Olympics travel can be tough. Get tips with Vancouver 2010 Olympics Blog: Whistler Skiing & Vancouver Skating in One Long Day
While chatting with one volunteer, she told me that tourists are buying the jackets off the Blue People’s backs. Apparently the going rate is $500 and, for that amount of money, she would sell hers. “What do I want with an Olympic jacket in Winnipeg?” she added. These jackets are not meant to be warm, and will serve little purpose when she returns home from the Games. This is a practical girl, not a sentimental one.
We walked over to the Olympic Village, and I was, once again, shocked to see it blocked off. Cheerful Blue People stood guard, a police car behind them. We had to settle for taking pictures of the blocked-off Village in the distance.
Granville Island, however, is wide open, and it’s worth a visit whether you’re in Vancouver for the Games or otherwise. There are the requisite souvenir shops and umbrella shops (three that we counted. How do they stay in business?), but also, thankfully, artists’ cooperatives and a lovely, eclectic food market. You could spend hours here and we did.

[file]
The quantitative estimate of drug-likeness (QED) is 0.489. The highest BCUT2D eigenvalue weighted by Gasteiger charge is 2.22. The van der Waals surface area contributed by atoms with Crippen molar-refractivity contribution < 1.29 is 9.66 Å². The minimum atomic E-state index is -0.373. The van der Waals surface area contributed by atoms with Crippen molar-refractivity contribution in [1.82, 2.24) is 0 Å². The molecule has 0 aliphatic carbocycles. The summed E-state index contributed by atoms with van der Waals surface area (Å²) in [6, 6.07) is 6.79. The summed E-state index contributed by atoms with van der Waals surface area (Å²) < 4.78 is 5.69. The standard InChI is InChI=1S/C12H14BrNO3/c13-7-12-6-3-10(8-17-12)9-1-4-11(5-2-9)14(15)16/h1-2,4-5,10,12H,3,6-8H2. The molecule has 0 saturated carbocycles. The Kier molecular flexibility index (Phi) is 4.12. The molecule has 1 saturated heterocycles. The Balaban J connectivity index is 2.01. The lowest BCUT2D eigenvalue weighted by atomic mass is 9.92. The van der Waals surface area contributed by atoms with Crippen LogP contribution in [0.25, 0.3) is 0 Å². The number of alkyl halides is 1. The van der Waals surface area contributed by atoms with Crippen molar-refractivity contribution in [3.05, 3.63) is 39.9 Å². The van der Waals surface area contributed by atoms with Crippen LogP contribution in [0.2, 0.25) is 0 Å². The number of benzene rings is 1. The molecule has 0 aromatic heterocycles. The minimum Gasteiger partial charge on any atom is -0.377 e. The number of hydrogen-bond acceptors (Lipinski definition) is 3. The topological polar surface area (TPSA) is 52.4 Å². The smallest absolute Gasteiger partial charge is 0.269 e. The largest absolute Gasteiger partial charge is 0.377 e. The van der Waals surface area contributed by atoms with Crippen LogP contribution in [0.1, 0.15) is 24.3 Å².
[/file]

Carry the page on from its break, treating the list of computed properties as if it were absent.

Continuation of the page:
A man named Captain Rod offered us a two-hour water tour of Vancouver, on a boat with big screen TVs to watch the Games. It departs whenever the weather doesn’t prevent if from leaving. The cost: $20. I love Captain Rod, the non-gouger.
Get more help from locals with our Ask the Locals Travel Guide: Vancouver.
UP-CLOSE AT THE GAMES
Here is what I have to say about the pairs skating: I like skating, but I really feel that people who fall down a lot should not win medals. I know a little bit about figure skating, but in the short program, I can make no sense of the judging.
It is a relief that I am not losing my mind, because when we get back to the apartment, Scott Hamilton tells us that he and the NBC analysts don’t get it either.
By the free skate, after a lot of falling down (which seems to have no bearing on where teams finish), the last two Chinese teams skated beautifully and China ended the Russian domination of the sport by wining their first pairs gold. Chinese fans were holding each other in group hugs, wrapped in enormous Chinese flags, jumping up and down.
Marie and I favored the French team, and we got to share that with one half of the pair, when she meets relatives in the stands behind us. One of the U.S. pairs, muscled off the podium by Germans and Chinese, sat disappointed a few rows over. They received a standing ovation from the fans in their section. After all, when you blow your chance here, if you’re young, you have four years to train and try again. If you are in your 30, with 18 years of skating behind you, this is it. This is your moment, which is why we were happy that the gold went to Shen and Zhao.
Marie is now watching curling. “He’s got dimples,” I hear her say. “I’m in love.”
Which tells me it is time to collect her and tackle the Olympics merchandise store at Hudson Bay.
By Theresa Corigliano for PeterGreenberg.com.
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- PGW Radio from Vancouver